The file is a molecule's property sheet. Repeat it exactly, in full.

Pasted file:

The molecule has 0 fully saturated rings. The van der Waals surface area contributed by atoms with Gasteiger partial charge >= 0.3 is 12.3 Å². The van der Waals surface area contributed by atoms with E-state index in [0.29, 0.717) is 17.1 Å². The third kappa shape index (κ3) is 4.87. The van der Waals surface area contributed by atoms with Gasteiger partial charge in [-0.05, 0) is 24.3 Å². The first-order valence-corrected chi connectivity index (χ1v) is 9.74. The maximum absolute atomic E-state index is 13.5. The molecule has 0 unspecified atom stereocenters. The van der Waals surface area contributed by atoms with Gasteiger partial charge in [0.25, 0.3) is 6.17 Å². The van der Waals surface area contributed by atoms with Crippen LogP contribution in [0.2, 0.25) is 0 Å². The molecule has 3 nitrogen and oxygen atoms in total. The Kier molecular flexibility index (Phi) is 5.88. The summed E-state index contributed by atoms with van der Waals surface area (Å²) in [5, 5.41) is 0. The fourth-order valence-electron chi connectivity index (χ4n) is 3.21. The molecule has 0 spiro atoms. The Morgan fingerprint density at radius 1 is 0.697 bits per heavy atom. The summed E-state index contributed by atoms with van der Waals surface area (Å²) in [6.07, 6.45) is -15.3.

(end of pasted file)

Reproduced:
The molecule has 0 fully saturated rings. The van der Waals surface area contributed by atoms with Gasteiger partial charge >= 0.3 is 12.3 Å². The van der Waals surface area contributed by atoms with E-state index in [0.29, 0.717) is 17.1 Å². The third kappa shape index (κ3) is 4.87. The van der Waals surface area contributed by atoms with Gasteiger partial charge in [-0.05, 0) is 24.3 Å². The first-order valence-corrected chi connectivity index (χ1v) is 9.74. The maximum absolute atomic E-state index is 13.5. The molecule has 0 unspecified atom stereocenters. The van der Waals surface area contributed by atoms with Gasteiger partial charge in [0.25, 0.3) is 6.17 Å². The van der Waals surface area contributed by atoms with Crippen LogP contribution in [0.2, 0.25) is 0 Å². The molecule has 3 nitrogen and oxygen atoms in total. The Kier molecular flexibility index (Phi) is 5.88. The summed E-state index contributed by atoms with van der Waals surface area (Å²) in [5, 5.41) is 0. The fourth-order valence-electron chi connectivity index (χ4n) is 3.21. The molecule has 0 spiro atoms. The Morgan fingerprint density at radius 1 is 0.697 bits per heavy atom. The summed E-state index contributed by atoms with van der Waals surface area (Å²) in [6.07, 6.45) is -15.3.